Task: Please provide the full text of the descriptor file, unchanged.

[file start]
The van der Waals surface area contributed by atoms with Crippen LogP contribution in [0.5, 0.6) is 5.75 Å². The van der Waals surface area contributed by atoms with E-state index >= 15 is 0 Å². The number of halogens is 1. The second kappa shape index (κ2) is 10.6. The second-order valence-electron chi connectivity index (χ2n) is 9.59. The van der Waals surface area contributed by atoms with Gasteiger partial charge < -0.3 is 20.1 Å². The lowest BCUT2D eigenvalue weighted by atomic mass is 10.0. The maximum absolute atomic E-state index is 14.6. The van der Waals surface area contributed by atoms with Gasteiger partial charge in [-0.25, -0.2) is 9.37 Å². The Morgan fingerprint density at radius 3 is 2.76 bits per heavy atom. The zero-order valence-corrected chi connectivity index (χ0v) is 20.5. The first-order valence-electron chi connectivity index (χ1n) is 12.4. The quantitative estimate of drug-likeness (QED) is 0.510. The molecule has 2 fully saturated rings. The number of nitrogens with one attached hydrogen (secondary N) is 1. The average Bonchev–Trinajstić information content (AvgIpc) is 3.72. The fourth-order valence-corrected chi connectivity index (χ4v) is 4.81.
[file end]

The van der Waals surface area contributed by atoms with Crippen LogP contribution in [0.5, 0.6) is 5.75 Å². The van der Waals surface area contributed by atoms with E-state index >= 15 is 0 Å². The number of halogens is 1. The second kappa shape index (κ2) is 10.6. The second-order valence-electron chi connectivity index (χ2n) is 9.59. The van der Waals surface area contributed by atoms with Gasteiger partial charge < -0.3 is 20.1 Å². The lowest BCUT2D eigenvalue weighted by atomic mass is 10.0. The maximum absolute atomic E-state index is 14.6. The van der Waals surface area contributed by atoms with Gasteiger partial charge in [-0.25, -0.2) is 9.37 Å². The Morgan fingerprint density at radius 3 is 2.76 bits per heavy atom. The zero-order valence-corrected chi connectivity index (χ0v) is 20.5. The first-order valence-electron chi connectivity index (χ1n) is 12.4. The quantitative estimate of drug-likeness (QED) is 0.510. The molecule has 2 fully saturated rings. The number of nitrogens with one attached hydrogen (secondary N) is 1. The average Bonchev–Trinajstić information content (AvgIpc) is 3.72. The fourth-order valence-corrected chi connectivity index (χ4v) is 4.81.